Written by Vanessa Swann.
My head was spinning at the end of an engrossing week in Moscow last month. I was visiting as part of a Peer Exchange UK-Russia organised by the Euclid Network supported by CAF Russia and British Embassy Moscow. The aim was to build entrepreneurial capacity of NGO leaders in Russia by drawing on experiences of UK organisations. I realised how much I had learnt from my Russian experience and wanted to action my learning. How could I do this?
During my exchange I had been invited by my host organisation, Blagosfera Center, to visit NGO and social enterprise initiatives in the Moscow region and had been taken by surprise at the extent of innovative practice I witnessed there.
I was trying to make sense of the potential for this innovation to effect the pace of change in the social sphere there. I also felt that the Russian examples deserved wider attention at an international level.
Understanding the different context in which my Russian hosts operate was at the heart of my learning. As in the UK, the struggle for sustainable financial support is the number one challenge for NGOs across Russia. Similarly, NGOs in Russia are embracing new business models to generate alternative sources of income. The major difference is that in Russia it’s mostly due to legal restrictions on accessing foreign funding as well as state funding limitations.
State funding through Russia’s ‘Presidential Grants’ involves restricted project grants rather than the sustainable development support that NGOs and social enterprises need. In addition, recent legislation has given more advantage to commercial businesses to extend corporate social responsibility. Social enterprise organisations aren’t formally recognised by the state, yet the number of small social enterprises is increasing.
Although the transition to new and additional sources of income is presenting many challenges, NGOs are nonetheless winning new independence and reshaping long neglected relations with the general public. They’re doing this by developing new strategies for marketing, fundraising and public engagement.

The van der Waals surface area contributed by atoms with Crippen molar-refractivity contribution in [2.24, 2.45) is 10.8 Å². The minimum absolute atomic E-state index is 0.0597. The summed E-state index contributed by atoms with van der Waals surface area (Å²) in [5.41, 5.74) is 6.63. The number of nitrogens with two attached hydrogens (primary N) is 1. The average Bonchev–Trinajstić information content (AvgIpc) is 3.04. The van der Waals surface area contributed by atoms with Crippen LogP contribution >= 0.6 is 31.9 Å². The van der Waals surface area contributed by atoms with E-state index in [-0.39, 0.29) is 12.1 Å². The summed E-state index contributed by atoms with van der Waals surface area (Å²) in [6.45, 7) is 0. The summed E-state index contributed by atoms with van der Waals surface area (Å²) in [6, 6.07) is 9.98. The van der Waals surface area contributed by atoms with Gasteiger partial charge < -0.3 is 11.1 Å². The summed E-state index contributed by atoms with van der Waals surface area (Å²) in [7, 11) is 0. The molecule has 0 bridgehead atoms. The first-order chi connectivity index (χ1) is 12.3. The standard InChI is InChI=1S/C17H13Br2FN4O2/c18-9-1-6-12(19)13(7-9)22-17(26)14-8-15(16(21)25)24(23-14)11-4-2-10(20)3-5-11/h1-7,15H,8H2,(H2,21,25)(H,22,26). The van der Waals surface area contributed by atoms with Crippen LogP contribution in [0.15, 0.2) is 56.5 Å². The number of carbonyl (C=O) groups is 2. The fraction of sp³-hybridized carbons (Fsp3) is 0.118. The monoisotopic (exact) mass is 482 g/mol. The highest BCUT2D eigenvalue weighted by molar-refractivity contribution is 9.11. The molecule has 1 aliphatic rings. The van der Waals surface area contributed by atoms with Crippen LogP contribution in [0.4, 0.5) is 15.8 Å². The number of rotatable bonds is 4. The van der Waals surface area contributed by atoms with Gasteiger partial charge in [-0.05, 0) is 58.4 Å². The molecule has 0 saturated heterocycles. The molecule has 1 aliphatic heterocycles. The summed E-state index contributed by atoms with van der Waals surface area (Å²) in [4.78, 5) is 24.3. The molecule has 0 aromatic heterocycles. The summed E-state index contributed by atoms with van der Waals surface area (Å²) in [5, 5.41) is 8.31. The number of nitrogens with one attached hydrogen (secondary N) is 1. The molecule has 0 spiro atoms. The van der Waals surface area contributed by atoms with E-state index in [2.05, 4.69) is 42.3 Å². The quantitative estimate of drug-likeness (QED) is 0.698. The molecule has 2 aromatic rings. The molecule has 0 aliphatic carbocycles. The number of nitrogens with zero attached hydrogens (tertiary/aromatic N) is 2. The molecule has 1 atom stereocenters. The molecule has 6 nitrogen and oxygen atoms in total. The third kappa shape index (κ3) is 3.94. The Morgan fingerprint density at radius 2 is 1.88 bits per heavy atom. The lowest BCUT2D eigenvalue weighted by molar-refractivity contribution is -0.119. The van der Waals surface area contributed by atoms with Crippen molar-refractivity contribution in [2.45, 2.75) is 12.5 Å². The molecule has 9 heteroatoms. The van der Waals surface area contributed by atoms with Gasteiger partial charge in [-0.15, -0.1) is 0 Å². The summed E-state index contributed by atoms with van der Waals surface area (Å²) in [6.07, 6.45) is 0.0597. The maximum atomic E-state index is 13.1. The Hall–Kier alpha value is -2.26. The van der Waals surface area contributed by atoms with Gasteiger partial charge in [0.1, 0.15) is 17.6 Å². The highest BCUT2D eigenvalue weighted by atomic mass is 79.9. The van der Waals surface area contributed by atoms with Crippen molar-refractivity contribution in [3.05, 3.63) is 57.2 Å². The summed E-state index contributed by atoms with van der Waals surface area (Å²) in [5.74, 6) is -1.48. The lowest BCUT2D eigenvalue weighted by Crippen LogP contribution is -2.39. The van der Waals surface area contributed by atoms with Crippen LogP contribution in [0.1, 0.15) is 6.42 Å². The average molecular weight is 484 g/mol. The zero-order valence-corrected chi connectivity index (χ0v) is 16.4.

The focus for Russian NGOs is communicating to its citizens ways in which they can engage in philanthropy and charitable giving. Communication planning, digital technology, networking and activity in public spaces have become the means by which NGOs are driving their activities forward. As a result, individual giving and volunteering is on the rise.
Blagosfera Center in Moscow exemplifies this new era of individual giving. Describing itself as a public space that aims to encourage Russian citizens to engage in philanthropy and social change, it was established 2 years ago with funding from a private donor. Over 70 NGOs helped develop the concept and continue to be involved.
The Center provides support to NGOs through space for events; hot desking and communication training. It incorporates a media centre where NGOs can develop their own films and podcasts free of charge as well as interact and be supported by journalists who are members of a Club based there.
The building is open access and comprises a café, charity shop, a book swop area and an array of charity ‘pop ups’. One of the most successful public events is a ‘Speaker’s Corner’ held in a ginormous stairwell. Members of the public can propose topics and bring an audience with them. The Center is seen as a beacon in its field, organises a wide array of events and actively seeks international connections.
A new model in development is the Cities of the Futures initiated by the philanthropist and entrepreneur Vladimir Vainer of Gladway Foundation. Operating from vacant spaces in large buildings such as old factories in residential districts of Moscow, a series of Neighbourhood Centres are being rolled out as experimental models.
Local residents decide on the activities they would like to hold in the Neighbourhood Centres and pay for them to take place. The locals coalesce around common interests such as dog walkers hiring a dog trainer to run a masterclass and young people pooling funds to buy materials to make items to sell. The longer term aim is for similar centres to be incorporated in new developments and paid for by building owners and developers. Vladimir had just returned from a productive meeting with a developer in Siberia while I was there.